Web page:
Hello class! Consider this entry my official, virtual welcome to our online classroom. Though I have little experience administering blogs, I am excited about the potential for us to embark on this adventure together.
I'm going to use this entry as an example of the kind of posts and comments I'm looking for with regard to your blog assignments. We'll go over in greater detail how to use this blog and post entries of your own during class. For now, I'd like to share a piece of artwork from one of my favorites: Nina Katchadourian. This piece:
is entitled "Artificial Inseminations" (1998). You can find out more about Katchadourian and her work here.
I think you'll find that much of her work will resonate with our course topics and discussions, but with regard to this photograph, I'd like to ask about the literal connotations of "Artificial Inseminations." Here we see pictured a deliberately placed avian egg in a ceramic bowl, presumably submerged in water and accompanied by swimming tadpoles. We're familiar with what this image conjures: a sequestered, placid egg surrounded (ambushed?) by eager and active sperm. We will discuss the sexed and gendered metaphors of this trope when we read Martin's article, "The Egg and the Sperm." But for now, why do you think Katchadourian has displayed--and displaced--this otherwise familiar image as such? Does it speak to inter-species relations or engineered manipulations? Human mastery over nature? Evolution versus intelligent design? Is it a play on popular "reproduction"--that is, the way mass culture is replicated? What do you think?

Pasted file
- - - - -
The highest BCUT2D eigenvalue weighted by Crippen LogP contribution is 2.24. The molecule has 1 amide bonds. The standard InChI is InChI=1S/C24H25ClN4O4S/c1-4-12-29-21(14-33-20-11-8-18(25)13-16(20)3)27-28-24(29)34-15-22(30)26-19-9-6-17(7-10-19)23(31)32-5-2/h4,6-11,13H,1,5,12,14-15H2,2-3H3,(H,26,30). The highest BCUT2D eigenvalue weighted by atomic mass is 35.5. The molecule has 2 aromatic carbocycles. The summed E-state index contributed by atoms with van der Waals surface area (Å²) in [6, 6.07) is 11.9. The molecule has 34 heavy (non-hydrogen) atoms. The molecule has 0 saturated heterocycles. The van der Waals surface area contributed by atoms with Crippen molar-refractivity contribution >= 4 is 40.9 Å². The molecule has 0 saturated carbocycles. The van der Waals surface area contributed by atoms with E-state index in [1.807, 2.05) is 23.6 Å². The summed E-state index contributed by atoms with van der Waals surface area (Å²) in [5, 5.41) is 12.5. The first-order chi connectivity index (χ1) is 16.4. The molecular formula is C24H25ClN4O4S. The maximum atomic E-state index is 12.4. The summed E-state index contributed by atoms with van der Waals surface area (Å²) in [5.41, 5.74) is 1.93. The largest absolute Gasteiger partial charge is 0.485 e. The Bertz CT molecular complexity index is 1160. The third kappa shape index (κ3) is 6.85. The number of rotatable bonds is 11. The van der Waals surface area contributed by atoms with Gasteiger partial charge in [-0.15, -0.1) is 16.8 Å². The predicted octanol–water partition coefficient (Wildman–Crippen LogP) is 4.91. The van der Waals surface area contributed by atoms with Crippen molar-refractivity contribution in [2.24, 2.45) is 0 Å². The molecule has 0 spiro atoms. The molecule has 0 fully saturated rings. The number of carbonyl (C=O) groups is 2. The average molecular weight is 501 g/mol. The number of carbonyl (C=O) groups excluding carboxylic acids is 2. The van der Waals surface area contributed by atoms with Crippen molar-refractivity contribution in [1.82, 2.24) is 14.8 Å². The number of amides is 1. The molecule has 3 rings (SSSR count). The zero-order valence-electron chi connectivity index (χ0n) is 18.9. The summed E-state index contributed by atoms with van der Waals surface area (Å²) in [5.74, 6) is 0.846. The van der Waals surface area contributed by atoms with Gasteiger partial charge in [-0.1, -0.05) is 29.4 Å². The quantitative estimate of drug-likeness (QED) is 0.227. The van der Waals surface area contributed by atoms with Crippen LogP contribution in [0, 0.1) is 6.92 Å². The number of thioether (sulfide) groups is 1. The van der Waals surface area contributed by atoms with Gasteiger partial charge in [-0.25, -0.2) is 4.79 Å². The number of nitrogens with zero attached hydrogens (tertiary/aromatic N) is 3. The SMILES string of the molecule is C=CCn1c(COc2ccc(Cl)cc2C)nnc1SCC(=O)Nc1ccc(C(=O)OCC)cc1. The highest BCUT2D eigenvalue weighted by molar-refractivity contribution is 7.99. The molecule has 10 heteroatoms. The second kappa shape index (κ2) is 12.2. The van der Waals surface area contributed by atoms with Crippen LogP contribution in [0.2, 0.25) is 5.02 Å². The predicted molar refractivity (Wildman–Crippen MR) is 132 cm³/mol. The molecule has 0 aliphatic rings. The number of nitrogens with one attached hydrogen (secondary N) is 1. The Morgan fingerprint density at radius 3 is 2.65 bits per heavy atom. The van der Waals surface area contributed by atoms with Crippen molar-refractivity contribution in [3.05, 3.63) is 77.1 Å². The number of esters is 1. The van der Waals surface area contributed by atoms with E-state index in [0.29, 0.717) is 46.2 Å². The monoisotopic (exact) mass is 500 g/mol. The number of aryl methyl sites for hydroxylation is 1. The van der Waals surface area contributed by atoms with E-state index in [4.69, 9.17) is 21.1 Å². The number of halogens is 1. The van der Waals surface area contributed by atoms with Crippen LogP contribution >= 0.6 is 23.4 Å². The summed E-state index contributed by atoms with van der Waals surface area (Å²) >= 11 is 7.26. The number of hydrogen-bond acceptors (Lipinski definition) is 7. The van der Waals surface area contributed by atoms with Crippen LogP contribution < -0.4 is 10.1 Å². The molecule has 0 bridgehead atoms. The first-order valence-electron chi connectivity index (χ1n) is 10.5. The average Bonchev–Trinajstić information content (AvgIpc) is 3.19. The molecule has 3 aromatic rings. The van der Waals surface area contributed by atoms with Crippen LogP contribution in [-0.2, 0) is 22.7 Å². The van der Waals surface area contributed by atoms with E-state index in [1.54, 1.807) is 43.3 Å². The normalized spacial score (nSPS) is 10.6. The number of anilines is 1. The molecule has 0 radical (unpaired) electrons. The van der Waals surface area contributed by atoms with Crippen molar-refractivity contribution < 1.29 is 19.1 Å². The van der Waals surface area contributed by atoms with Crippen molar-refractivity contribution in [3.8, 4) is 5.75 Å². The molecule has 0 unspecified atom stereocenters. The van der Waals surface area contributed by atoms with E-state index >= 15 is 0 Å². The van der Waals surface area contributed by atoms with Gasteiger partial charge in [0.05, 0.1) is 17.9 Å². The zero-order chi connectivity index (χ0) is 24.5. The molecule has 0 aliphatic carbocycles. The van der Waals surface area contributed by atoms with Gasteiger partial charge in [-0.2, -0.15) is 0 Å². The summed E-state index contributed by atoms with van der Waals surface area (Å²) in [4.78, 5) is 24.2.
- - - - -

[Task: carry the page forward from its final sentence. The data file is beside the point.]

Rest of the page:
So, in this example, you'll see I've asked plenty of evocative questions. In your posts, you're only obliged to ask one--but more are always generative! I'd also like you to relate your pop artifact and question to the week's topic or a specific reading from that week (which I haven't done here because our semester has just begun!). Should you choose to comment instead, make sure your answers express your opinions in relation to the week's reading(s) as well.
Best of luck to you all! I'm really looking forward to seeing what popular artifacts you'll integrate into this course!